The newest suggestion prompted many satirical alternatives, however, his own 2007 variant actually goes back to 1997, revealing a far more serious association with an eco-advocacy group.

WMO03874, Solent

Posted: September 26, 2012 by tchannon in Analysis, Surfacestation

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Image Copyright 2012 Microsoft Corporation and their suppliers
Bing maps this view

WMO03874, Solent (Lee-on-Solent, coastguard station / hovercraft museum), also known as Solent MRSC

50 48 29N 01 12 39W
Altitude 9 metres.

Estimated Class 5, deep shadow from building.

UHI, strong local including 2 story building shielding north through south-east, distance, variable depends on wind, otherwise coastal.

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The new ‘Green Deal’ logo

My thanks to Ian Laidlaw for drawing my attention to a short ten minute segment on BBC radio 4 which discusses ‘Integrated Assessment Models’. These bring together climate models with social science models such as economic models in order to assist policy makers in decision making. They are designed to enable the effects of decisions to be fed into the model, which then calculate what the feedback to the climate system will be as a result. The model can then provide an outcome which can be compared with the effect of taking a different policy option.

Involved in the discussion, notably, was Sir Brian Hoskins, a very eminent Phd Mathematician with long experience in the field of meteorology and climate modelling. Head of the Grantham Institute at Imperial College London for a number of years, he also holds an honorary doctor of science degree from Bristol University. His original PhD thesis was centred around a mathematical description of the formation of warm and cold fronts.

The host of the ‘Material World’ programme didn’t attempt to engage Sir Brian on climate change theory or the physical science, but did point out that  if you put two economists together in a room you’ll get three different economic theories out of it. Sir Brian agreed that this was an important issue and that so far as he is aware, economists don’t test their models against reality in the same way climate scientists do.

What then is the purpose of Integrated Assessment Models? And why would politicians use our money to pay for their development?

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University of Reading, meteorological station

Posted: September 25, 2012 by tchannon in Analysis, Surfacestation

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University of Reading, meteorological station. Included as a special, a university run met site. (page here, page author has moved)

It ought to be good.

51.44139273296255,-0.9380477212365923 (unofficial, after move)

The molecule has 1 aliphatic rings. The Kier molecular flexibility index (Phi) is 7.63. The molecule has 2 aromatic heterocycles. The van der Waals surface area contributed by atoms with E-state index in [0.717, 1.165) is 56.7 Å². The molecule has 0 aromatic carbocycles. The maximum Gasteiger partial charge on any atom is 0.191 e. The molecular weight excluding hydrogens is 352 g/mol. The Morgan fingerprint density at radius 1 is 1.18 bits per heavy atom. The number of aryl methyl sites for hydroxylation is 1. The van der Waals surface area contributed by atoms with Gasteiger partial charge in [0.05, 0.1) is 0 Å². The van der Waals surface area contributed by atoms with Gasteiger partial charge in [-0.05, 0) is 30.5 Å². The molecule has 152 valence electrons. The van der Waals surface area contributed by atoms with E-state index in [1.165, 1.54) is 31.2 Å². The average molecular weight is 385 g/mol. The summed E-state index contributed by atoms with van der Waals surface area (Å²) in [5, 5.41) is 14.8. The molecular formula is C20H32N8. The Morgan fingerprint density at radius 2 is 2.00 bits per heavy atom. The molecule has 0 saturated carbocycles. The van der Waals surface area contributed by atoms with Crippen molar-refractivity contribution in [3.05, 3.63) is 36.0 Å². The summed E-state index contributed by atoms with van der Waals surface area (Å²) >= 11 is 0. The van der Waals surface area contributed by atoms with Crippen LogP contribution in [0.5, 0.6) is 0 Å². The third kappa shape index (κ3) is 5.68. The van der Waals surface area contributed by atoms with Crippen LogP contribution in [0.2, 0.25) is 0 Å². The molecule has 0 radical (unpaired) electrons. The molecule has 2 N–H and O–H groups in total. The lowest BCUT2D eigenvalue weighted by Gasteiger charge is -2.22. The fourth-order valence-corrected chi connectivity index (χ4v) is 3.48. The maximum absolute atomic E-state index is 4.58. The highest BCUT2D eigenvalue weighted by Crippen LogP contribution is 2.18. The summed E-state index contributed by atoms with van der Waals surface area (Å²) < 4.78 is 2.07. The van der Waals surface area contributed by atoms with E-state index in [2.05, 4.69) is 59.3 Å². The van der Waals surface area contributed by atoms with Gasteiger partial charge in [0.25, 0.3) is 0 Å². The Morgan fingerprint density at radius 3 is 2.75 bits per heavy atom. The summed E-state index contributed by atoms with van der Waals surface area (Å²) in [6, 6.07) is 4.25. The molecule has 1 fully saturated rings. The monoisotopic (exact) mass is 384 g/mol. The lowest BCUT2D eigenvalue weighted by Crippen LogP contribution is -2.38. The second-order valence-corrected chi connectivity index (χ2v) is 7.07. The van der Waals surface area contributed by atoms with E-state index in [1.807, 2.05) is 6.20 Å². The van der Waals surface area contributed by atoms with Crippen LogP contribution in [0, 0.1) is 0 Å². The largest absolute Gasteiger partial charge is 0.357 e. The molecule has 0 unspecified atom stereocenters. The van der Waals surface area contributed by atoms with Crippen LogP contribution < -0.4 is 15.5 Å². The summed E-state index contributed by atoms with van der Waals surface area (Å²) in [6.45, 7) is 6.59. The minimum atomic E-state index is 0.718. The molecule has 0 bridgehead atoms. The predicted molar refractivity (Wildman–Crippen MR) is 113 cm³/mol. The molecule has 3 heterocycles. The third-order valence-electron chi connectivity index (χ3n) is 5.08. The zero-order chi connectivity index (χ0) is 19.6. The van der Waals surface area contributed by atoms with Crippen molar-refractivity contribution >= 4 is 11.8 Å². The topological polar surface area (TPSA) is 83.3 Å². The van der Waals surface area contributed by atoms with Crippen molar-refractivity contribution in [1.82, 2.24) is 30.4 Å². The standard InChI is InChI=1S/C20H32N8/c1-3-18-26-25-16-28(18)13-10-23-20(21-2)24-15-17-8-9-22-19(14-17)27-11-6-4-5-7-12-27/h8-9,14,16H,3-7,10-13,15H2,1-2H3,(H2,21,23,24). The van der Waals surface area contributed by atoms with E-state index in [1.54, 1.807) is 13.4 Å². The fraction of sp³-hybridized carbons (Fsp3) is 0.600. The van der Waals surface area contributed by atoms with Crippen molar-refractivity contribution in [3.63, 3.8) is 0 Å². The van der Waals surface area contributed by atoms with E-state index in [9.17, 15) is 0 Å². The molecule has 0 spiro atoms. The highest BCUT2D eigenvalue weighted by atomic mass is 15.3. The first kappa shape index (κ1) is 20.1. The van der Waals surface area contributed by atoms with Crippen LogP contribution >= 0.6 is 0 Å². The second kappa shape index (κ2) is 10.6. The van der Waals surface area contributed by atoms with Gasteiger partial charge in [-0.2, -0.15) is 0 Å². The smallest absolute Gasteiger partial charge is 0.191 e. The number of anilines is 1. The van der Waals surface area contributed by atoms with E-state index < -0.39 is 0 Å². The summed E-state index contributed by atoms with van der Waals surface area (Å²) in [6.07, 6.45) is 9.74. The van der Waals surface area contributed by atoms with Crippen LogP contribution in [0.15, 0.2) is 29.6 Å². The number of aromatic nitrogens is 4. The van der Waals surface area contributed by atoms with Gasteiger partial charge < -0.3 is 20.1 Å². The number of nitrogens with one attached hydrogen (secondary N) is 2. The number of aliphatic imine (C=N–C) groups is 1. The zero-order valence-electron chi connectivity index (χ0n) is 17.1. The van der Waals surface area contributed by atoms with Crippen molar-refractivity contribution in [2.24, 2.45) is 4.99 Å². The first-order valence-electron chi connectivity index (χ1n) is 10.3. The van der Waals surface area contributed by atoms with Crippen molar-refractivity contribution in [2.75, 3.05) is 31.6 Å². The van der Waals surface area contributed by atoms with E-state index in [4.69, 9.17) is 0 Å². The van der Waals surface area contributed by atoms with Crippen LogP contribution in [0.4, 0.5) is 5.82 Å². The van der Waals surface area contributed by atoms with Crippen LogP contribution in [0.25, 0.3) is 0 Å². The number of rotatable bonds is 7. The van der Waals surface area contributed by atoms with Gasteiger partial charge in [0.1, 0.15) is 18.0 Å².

Altitude 62 metres (unofficial)

Estimated Class 1, marginal ((7.6+212.4+3022.3)-325.9) / 31416 = 9.2% hardstanding or buildings within 100 metres. Note: only valid since 2004 (see text)

UHI, local, extending campus, lake (not typical of the area but artificial lakes after gravel extraction from alluvial beds are fairly common, or filled with rubbish), distance, town urbanising and urban sprawl towards London. There have been significant developments in and close to Reading since this station was built.

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Curious OLR anomaly in the Arctic

Posted: September 25, 2012 by Rog Tallbloke in solar system dynamics

I’ve been investigating the NOAA OLR (Outgoing Long-wave Radiation) data to try to find where things have changed by more than the global average.  I’ve found a ‘step change’ in the high latitudes which occurred between 2002 and 2006.

figure 1: OLR anomaly 60-90N 2000-2012

Curiously, this increase appears to be mainly in winter rather than summer:
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Ian Laidlaw (left) with old colleague Prof Julian Dowdeswell, Head of the Scott Polar Research Institute

Yesterday I was privileged to make a visit to meet Prof. Julian Dowdeswell, the head of the Scott Polar Research Institute in Cambridge. This was enabled by one of Julian’s former colleagues at Aberystwyth University, Ian Laidlaw who now lives in my home town of Leeds.  Along with another friend, Susan, we made the four hour journey down in atrocious rain conditions in Ian’s car, battling through near zero visibility as we passed trucks throwing huge spray plumes off the motorway road surface. Julian had an equally difficult drive from his home in Bristol. We laughed it off, when I commented that it wasn’t so bad in comparison to the conditions Scott and his party suffered in the Antarctic.